Chile Presidential Elections

On Sunday, December 15, Michelle Bachelet won 62 percent of Chile’s presidential run-off election, easily outpacing Evelyn Matthei’s 38 percent. On March 11, 2014, she will don Chile’s presidential sash for a second time, having served a previous term from 2006–2010. According to her 2013 electoral platform, she will focus on education, tax reform and adjustments (if not an outright overhaul) to the Chilean Constitution.

Not every election sparks debate on issues which define individual lives nor offers voters the chance to fundamentally shape the direction of a nation.

Likely top stories this week: Venezuelan opposition agrees to participate in corruption debate; Chilean presidential candidate Evelyn Matthei registers her candidacy; Humala’s popularity reaches a new low; peace talks resume in Colombia; and environmental groups seek a referendum to prevent drilling in Ecuador’s Yasuní National Forest.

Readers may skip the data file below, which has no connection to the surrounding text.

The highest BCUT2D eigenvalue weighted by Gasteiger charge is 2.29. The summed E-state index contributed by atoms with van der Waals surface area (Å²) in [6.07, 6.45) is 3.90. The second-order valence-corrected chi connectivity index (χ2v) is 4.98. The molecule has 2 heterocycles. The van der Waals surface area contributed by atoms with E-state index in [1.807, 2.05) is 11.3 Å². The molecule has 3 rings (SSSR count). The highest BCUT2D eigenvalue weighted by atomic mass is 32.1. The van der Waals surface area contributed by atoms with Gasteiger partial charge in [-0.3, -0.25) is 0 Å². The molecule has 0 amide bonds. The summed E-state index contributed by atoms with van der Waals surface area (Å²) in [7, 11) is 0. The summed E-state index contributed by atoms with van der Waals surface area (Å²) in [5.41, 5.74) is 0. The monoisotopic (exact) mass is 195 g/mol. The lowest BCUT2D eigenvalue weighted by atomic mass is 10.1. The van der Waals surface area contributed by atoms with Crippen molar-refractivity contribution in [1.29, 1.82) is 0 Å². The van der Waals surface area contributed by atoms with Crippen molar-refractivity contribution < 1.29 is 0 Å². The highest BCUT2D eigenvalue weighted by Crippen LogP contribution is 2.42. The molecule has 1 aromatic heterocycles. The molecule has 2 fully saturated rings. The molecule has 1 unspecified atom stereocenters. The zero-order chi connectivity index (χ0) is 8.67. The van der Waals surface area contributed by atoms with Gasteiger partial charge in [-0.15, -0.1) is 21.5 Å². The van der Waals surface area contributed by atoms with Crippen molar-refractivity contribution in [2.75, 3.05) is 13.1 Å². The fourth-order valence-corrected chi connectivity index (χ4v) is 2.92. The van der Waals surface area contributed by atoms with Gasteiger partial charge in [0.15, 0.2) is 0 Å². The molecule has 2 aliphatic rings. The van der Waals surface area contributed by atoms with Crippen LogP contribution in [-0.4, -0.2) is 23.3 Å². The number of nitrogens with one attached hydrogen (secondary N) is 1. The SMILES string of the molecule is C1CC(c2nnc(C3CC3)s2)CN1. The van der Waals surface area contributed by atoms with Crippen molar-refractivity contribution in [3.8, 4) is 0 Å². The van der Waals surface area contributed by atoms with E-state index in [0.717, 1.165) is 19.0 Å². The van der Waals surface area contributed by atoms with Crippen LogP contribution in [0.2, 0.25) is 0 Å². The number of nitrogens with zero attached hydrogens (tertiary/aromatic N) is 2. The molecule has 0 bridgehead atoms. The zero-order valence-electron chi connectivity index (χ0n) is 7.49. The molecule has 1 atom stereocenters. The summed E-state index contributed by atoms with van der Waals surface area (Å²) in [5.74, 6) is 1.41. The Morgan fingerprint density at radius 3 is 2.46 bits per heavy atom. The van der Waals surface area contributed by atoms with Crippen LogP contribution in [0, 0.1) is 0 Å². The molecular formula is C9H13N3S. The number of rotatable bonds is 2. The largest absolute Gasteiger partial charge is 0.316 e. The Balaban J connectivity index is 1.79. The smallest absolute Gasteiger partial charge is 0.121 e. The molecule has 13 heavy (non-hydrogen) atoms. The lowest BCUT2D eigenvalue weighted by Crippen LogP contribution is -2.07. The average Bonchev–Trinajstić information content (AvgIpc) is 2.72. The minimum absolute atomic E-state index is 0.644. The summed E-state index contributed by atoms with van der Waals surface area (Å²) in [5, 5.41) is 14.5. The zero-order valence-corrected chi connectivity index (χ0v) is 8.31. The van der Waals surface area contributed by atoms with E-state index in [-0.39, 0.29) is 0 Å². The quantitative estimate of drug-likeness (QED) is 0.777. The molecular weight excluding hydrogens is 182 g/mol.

Those on the frontlines of Chile’s student protests are now seeking to affect change from within the establishment.

Former President Michelle Bachelet, the Nueva Mayoría pact’s candidate for Chile’s November presidential election, expressed her support on Monday for legalizing abortion in cases of medical emergency and rape.

Former Chilean President Michelle Bachelet is expected to announce her candidacy for president in the November election when she returns from the United States this morning, Chilean newspaper La Tercera reported on Tuesday.

The challenges ahead for Chile's two dominant political coalitions.

A new poll out today by the Centro de Estudios de la Realidad Contemporánea reports that Sebastián Piñera, running under the Alliance for Chile coalition, leads the presidential polls with 44.1 percent support, compared to 31 percent for Eduardo Frei of the governing Concertación coalition.

As Chile prepares for its December 13 presidential election, this young candidate has shaken up the post-Pinochet pattern of two coalitions battling for the presidency.


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